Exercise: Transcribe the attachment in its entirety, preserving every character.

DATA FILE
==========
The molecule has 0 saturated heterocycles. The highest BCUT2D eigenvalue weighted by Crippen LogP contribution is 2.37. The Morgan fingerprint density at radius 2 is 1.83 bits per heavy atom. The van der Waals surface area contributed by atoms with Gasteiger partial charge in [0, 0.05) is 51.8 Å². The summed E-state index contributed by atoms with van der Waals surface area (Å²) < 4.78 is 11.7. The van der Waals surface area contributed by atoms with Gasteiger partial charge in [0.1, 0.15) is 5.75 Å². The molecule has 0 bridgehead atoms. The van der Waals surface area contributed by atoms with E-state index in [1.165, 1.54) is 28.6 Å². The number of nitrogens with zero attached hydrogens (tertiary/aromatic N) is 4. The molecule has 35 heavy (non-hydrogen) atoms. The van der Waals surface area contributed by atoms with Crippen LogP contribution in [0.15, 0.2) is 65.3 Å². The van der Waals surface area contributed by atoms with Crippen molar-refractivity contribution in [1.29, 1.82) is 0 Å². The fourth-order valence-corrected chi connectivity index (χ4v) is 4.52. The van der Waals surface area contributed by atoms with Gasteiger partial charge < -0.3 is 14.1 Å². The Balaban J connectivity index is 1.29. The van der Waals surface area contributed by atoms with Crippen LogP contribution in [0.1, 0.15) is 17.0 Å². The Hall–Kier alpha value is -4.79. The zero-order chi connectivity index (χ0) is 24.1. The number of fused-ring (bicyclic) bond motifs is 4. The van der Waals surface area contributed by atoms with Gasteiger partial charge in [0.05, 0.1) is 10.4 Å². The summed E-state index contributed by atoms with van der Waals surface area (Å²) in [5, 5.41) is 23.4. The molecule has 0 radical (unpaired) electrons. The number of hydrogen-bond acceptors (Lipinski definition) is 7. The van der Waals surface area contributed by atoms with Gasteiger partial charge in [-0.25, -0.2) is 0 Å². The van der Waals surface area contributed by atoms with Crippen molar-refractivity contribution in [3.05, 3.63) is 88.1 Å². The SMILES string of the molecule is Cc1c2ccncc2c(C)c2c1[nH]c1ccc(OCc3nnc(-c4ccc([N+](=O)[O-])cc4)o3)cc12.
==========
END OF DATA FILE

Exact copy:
The molecule has 0 saturated heterocycles. The highest BCUT2D eigenvalue weighted by Crippen LogP contribution is 2.37. The Morgan fingerprint density at radius 2 is 1.83 bits per heavy atom. The van der Waals surface area contributed by atoms with Gasteiger partial charge in [0, 0.05) is 51.8 Å². The summed E-state index contributed by atoms with van der Waals surface area (Å²) < 4.78 is 11.7. The van der Waals surface area contributed by atoms with Gasteiger partial charge in [0.1, 0.15) is 5.75 Å². The molecule has 0 bridgehead atoms. The van der Waals surface area contributed by atoms with E-state index in [1.165, 1.54) is 28.6 Å². The number of nitrogens with zero attached hydrogens (tertiary/aromatic N) is 4. The molecule has 35 heavy (non-hydrogen) atoms. The van der Waals surface area contributed by atoms with Crippen LogP contribution in [0.15, 0.2) is 65.3 Å². The van der Waals surface area contributed by atoms with Crippen molar-refractivity contribution in [1.29, 1.82) is 0 Å². The fourth-order valence-corrected chi connectivity index (χ4v) is 4.52. The van der Waals surface area contributed by atoms with Gasteiger partial charge < -0.3 is 14.1 Å². The Balaban J connectivity index is 1.29. The van der Waals surface area contributed by atoms with Crippen LogP contribution in [0.1, 0.15) is 17.0 Å². The Hall–Kier alpha value is -4.79. The zero-order chi connectivity index (χ0) is 24.1. The number of fused-ring (bicyclic) bond motifs is 4. The van der Waals surface area contributed by atoms with Gasteiger partial charge in [0.05, 0.1) is 10.4 Å². The summed E-state index contributed by atoms with van der Waals surface area (Å²) in [5, 5.41) is 23.4. The molecule has 0 radical (unpaired) electrons. The number of hydrogen-bond acceptors (Lipinski definition) is 7. The van der Waals surface area contributed by atoms with Gasteiger partial charge in [-0.25, -0.2) is 0 Å². The van der Waals surface area contributed by atoms with Crippen molar-refractivity contribution in [3.05, 3.63) is 88.1 Å². The SMILES string of the molecule is Cc1c2ccncc2c(C)c2c1[nH]c1ccc(OCc3nnc(-c4ccc([N+](=O)[O-])cc4)o3)cc12.